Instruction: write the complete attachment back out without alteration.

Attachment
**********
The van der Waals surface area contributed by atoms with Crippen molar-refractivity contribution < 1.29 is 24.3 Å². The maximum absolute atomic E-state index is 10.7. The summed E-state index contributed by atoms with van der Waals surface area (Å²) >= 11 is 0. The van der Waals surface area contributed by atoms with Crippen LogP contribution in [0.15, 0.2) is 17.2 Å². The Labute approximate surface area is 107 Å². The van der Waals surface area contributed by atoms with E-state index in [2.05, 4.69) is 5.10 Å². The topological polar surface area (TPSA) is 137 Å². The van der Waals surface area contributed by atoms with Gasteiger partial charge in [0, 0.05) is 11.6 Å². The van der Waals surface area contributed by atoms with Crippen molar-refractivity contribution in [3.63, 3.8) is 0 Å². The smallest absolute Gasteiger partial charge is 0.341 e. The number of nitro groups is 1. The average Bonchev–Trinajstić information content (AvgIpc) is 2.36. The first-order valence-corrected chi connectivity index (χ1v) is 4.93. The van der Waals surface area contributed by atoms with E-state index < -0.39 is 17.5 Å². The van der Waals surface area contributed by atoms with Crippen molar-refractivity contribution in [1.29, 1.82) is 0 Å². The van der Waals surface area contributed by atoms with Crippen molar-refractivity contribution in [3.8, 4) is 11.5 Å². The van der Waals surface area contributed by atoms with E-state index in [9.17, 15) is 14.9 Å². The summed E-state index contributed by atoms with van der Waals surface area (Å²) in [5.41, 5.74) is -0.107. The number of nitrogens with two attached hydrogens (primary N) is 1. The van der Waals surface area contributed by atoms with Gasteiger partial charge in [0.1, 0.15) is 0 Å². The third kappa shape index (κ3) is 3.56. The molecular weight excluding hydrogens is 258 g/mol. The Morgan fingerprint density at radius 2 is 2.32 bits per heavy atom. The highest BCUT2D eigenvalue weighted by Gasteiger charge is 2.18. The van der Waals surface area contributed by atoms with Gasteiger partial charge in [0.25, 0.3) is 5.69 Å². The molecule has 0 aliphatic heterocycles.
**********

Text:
The van der Waals surface area contributed by atoms with Crippen molar-refractivity contribution < 1.29 is 24.3 Å². The maximum absolute atomic E-state index is 10.7. The summed E-state index contributed by atoms with van der Waals surface area (Å²) >= 11 is 0. The van der Waals surface area contributed by atoms with Crippen LogP contribution in [0.15, 0.2) is 17.2 Å². The Labute approximate surface area is 107 Å². The van der Waals surface area contributed by atoms with E-state index in [2.05, 4.69) is 5.10 Å². The topological polar surface area (TPSA) is 137 Å². The van der Waals surface area contributed by atoms with Gasteiger partial charge in [0, 0.05) is 11.6 Å². The van der Waals surface area contributed by atoms with Crippen molar-refractivity contribution in [3.63, 3.8) is 0 Å². The smallest absolute Gasteiger partial charge is 0.341 e. The number of nitro groups is 1. The average Bonchev–Trinajstić information content (AvgIpc) is 2.36. The first-order valence-corrected chi connectivity index (χ1v) is 4.93. The van der Waals surface area contributed by atoms with E-state index < -0.39 is 17.5 Å². The van der Waals surface area contributed by atoms with Crippen molar-refractivity contribution in [1.29, 1.82) is 0 Å². The van der Waals surface area contributed by atoms with Crippen molar-refractivity contribution in [3.8, 4) is 11.5 Å². The van der Waals surface area contributed by atoms with E-state index in [9.17, 15) is 14.9 Å². The summed E-state index contributed by atoms with van der Waals surface area (Å²) in [5.41, 5.74) is -0.107. The number of nitrogens with two attached hydrogens (primary N) is 1. The van der Waals surface area contributed by atoms with Gasteiger partial charge in [0.1, 0.15) is 0 Å². The third kappa shape index (κ3) is 3.56. The molecular weight excluding hydrogens is 258 g/mol. The Morgan fingerprint density at radius 2 is 2.32 bits per heavy atom. The highest BCUT2D eigenvalue weighted by Gasteiger charge is 2.18. The van der Waals surface area contributed by atoms with Gasteiger partial charge in [0.25, 0.3) is 5.69 Å². The molecule has 0 aliphatic heterocycles.